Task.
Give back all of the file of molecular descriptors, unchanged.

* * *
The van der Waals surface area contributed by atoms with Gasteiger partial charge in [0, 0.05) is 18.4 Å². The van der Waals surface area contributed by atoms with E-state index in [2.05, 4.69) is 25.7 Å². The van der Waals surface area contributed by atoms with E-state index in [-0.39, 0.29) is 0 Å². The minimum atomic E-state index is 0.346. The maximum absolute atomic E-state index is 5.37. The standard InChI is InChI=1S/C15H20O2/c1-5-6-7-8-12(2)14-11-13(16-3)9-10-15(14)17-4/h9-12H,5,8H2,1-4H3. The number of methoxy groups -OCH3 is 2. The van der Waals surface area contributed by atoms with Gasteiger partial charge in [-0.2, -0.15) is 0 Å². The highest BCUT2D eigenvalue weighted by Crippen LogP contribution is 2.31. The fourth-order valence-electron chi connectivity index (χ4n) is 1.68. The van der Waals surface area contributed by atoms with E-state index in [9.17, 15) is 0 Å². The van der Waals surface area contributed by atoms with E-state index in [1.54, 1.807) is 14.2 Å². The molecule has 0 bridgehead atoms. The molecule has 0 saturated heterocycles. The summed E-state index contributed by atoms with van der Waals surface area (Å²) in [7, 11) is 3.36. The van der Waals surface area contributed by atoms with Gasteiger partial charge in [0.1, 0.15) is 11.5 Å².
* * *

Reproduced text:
The van der Waals surface area contributed by atoms with Gasteiger partial charge in [0, 0.05) is 18.4 Å². The van der Waals surface area contributed by atoms with E-state index in [2.05, 4.69) is 25.7 Å². The van der Waals surface area contributed by atoms with E-state index in [-0.39, 0.29) is 0 Å². The minimum atomic E-state index is 0.346. The maximum absolute atomic E-state index is 5.37. The standard InChI is InChI=1S/C15H20O2/c1-5-6-7-8-12(2)14-11-13(16-3)9-10-15(14)17-4/h9-12H,5,8H2,1-4H3. The number of methoxy groups -OCH3 is 2. The van der Waals surface area contributed by atoms with Gasteiger partial charge in [-0.2, -0.15) is 0 Å². The highest BCUT2D eigenvalue weighted by Crippen LogP contribution is 2.31. The fourth-order valence-electron chi connectivity index (χ4n) is 1.68. The van der Waals surface area contributed by atoms with E-state index in [9.17, 15) is 0 Å². The van der Waals surface area contributed by atoms with E-state index in [1.54, 1.807) is 14.2 Å². The molecule has 0 bridgehead atoms. The molecule has 0 saturated heterocycles. The summed E-state index contributed by atoms with van der Waals surface area (Å²) in [7, 11) is 3.36. The van der Waals surface area contributed by atoms with Gasteiger partial charge in [0.1, 0.15) is 11.5 Å².